By 2:20, groups had put together multimedia presentations to pitch their ideas to the full group, knowing that the winning group would get to speak to the board about their ideas in just a few short weeks.

If all goes well, we will get to see the design of an outdoor collaboration and learning space for students that includes small amphitheater style seating space, art features, and natural stone.

What Comes Next?
I am hoping that we can capitalize on the energy that teachers experienced with this type of project, and work towards implementing PBL into different areas next year.  We plan to do a book study through the year and explore different strategies for including technology in Project Based Learning.  My hope is that if we have a successful book study, and if we can get some teachers to take the leap into the format, that we can look at a more intensive adoption of PBL and more formalized training.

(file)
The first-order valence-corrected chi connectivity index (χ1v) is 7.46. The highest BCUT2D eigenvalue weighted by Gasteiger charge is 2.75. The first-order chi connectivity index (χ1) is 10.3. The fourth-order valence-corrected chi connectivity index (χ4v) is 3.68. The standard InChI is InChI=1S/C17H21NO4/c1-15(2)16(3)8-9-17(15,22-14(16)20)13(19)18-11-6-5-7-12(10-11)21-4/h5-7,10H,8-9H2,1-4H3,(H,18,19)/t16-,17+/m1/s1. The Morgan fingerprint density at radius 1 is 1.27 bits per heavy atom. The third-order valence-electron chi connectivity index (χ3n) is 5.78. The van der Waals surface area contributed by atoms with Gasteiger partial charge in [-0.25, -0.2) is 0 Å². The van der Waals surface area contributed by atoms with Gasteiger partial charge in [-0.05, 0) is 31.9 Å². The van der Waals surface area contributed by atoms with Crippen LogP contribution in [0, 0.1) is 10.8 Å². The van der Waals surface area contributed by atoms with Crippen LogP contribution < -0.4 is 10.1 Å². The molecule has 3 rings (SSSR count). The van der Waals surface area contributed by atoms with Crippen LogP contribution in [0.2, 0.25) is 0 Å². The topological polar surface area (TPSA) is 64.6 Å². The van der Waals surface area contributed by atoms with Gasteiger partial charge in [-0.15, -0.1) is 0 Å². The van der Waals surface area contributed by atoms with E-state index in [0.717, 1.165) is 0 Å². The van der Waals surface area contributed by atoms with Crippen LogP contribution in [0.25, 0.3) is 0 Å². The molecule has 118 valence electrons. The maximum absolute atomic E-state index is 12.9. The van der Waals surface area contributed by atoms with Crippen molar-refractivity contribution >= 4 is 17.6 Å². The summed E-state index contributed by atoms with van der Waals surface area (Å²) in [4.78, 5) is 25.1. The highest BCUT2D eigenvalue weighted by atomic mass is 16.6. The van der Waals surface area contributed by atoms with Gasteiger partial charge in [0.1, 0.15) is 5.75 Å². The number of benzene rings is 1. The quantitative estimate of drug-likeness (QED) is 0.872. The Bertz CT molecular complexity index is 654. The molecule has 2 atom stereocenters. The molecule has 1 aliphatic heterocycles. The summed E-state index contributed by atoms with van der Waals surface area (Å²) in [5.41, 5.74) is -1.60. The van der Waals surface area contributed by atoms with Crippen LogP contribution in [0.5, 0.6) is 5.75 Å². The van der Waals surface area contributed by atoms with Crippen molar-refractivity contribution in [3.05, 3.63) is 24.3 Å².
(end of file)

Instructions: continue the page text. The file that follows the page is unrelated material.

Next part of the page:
The Plan B That We Didn't Need - Schoology

Modules in Schoology
Because we were  worried about teachers being overloaded with PBL, especially after last year's PD, I had developed a Plan B that would allow us to gauge teacher attitudes at lunch and move on to a different topic - Schoology - if things were taking a sour turn.  

For the afternoon, I had planned Schoology training that utilized Blended Learning strategies.  For this PD, teachers would work through self-paced modules in Schoology that included readings, video, and performance tasks, followed by short quizzes for different Schoology related topics. I planned to have teachers take a survey to gauge their understanding of topics so that I could group them by experienced and beginner levels and provide the beginners with more hands on help while letting the experienced work through modules more quickly on their own.  The plan was to break each hour, come back together and share big aha's and brainstorm ways to implement at each grade level.

Because of the set up, I knew I could easily move this to a PD in your PJs format I have developed, or that we could use it next year in PLCs, so when we didn't end up needing this Plan B, I was actually thrilled, despite the work that had gone into it.

In this case, I think putting in the extra time to develop the extra PD module was well worth the piece of mind, and in the end I think teachers ended up getting some much needed positive collaboration.